Meet Temp. This sweet pea is a (guesstimated) 6 month to a year old boxer/pitbull mix who is all cuddles and kisses not to mention, a stunner. Who wouldn’t want to snuggle with this guy?
Well, since he was found abandoned and tied to a fence post in Park Slope, Brooklyn, I am guessing someone.
Temp was abandoned by a professional dog walker who found him in early November running around Prospect Park. She took him to a shelter and they told her they were too full to take him in. She then, thankfully, had him neutered and vaccinated to help him be placed, but the shelter said that they were still too full. Apparently feeling that she was out of options, she tied him to a fence post and hoped for the best. Three hours later, a woman found him and took him to the same shelter which told her the same thing, they were too full.
Obviously, the story of Temp is upsetting to me as I am sad someone abandoned him in the first place and then even more saddened that the person attempting to help him felt so out of options that he was left tied to a fence post. So, the real question is, what does a person do when a shelter is too full and cannot take on another animal?
Realistically, this happens. Unfortunately, the rate at which animals are adopted or picked up doesn’t keep pace with the rate that they are abandoned or the rate at which they reproduce (such as the case with feral cats). So, shelters quickly become too full to responsibly care for more animals. Before you immediately give up and tie the pet to a fence post, which should never, ever be an option, there are other avenues you can try.
- Use your personal family and social network to see if anyone can accept the pet. Not only is your extended family a great resource, but remember they also know people, so sending out an email asking for help could easily trigger someone to remember that someone in their lives mentioned to them that they were thinking about taking in a new pet. In addition, with social networking systems like Facebook and Twitter, sharing information with mass amounts of people is even easier. In addition, you can help ensure that your stray ends up with good people as opposed to hoping that it does.
- Don’t stop at just one shelter. With websites like Adopt a Pet, PetFinder, and the ASPCA it’s easier than ever to find groups and shelters that make for a suitable foster situation until the animal can be found a more permanent home. There are often way more shelters and rescue groups in your area than we often realize. Please take the time to look.
- Talk to your local pet store. Your local pet store is like a sewing circle for people who have animals. The more you go, the more you end up talking to the people that work there and the more they get to know you and your pets. So, if they know you well, it’s safe to assume that they know other customers well too. There is always the chance that they may have heard of someone looking to adopt or a family looking to foster. Don’t be afraid to ask. Plus, my local pet store is always littered with flyers announcing a million and one pet-related items. If you take just a moment to read them, perhaps you’ll find something or someone that can help you in this situation. You can also post your own fliers announcing that you’re looking for a home for your new stray.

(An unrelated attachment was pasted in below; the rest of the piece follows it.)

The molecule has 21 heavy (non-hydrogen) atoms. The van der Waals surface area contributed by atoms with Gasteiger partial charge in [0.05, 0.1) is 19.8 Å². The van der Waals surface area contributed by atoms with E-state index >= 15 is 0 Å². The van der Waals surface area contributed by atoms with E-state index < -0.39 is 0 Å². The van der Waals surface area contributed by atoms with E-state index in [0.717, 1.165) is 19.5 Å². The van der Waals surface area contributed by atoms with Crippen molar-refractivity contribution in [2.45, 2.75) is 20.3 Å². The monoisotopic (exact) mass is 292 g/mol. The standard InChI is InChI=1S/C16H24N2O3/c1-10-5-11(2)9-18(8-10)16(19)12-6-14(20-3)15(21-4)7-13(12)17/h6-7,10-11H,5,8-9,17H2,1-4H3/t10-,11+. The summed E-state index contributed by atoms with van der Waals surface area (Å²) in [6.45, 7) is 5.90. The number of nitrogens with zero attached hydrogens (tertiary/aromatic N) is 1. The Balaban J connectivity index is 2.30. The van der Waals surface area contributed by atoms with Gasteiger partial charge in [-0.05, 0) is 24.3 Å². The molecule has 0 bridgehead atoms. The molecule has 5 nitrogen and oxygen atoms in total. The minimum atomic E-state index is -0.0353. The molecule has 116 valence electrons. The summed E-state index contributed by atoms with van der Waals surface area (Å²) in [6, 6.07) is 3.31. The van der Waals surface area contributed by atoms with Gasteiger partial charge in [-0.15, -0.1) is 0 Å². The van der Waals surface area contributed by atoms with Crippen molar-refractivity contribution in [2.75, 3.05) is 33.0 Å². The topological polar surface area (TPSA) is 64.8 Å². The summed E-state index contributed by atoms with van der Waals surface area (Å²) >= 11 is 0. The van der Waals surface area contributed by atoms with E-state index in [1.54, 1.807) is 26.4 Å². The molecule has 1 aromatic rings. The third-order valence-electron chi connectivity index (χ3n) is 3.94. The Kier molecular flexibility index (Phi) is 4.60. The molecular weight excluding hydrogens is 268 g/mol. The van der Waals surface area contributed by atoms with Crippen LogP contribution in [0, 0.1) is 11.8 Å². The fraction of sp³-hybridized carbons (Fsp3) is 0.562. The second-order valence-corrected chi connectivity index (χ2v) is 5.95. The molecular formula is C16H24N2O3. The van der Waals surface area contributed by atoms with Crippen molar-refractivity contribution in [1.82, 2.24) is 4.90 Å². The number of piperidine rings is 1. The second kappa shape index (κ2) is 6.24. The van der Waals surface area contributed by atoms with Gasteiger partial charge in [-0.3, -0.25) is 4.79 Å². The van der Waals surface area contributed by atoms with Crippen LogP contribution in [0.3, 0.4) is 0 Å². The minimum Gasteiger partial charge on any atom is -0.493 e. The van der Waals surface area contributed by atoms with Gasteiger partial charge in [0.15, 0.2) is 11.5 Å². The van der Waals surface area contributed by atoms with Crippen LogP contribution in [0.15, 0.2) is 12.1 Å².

- Talk to your neighborhood vet. It’s a vet’s job to be in the know of the pet scene. Plus, they genuinely have the animal’s best interest at heart and will help you figure out a better course of action than just leaving the animal to fend for itself. They also are usually equipped with microchip wands that they can use to see if the animal has a microchip. In some cases stray animals are simply lost, and you could be part of an awesome reunion!
- Adopt the pet yourself. Okay, so you have one thousand reasons why you can’t adopt a pet right now, but you are the one that found it, so perhaps the universe thought otherwise. Take a moment to consider all that an animal can add to your life instead of immediately thinking about all the things you think it will subtract from. Trust this, even if they can’t say it, pets are grateful for your love and warmth. Bringing one in from the outside to give it a meal and a warm home can be a bigger payout than you could possibly imagine.
So, with all of this information in mind, I take to my first bullet point. If anyone is interested in adopting Temp or can help him find a great home, please email temp [at] pawesome.net and we will be in touch.
Temp is described by the person who currently has him with her family as really sweet, loves to snuggle, and was very gentle and reserved around the two kids (ages 2 and 4), including when the 2-year-old grabbed his tail and pulled it and shoved a toothbrush in his face. He is energetic and playful and needs a home where he can get a lot of daily exercise and play. He is housebroken but needs to go out, at least for a quick pee, every few hours since he is still a puppy. His demeanor is very much that of a puppy, very playful and energetic, loves to look for attention and belly rubs. He is fast and strong but learns commands quickly, he just needs someone to show him some discipline and be the alpha so he doesn’t try to take over!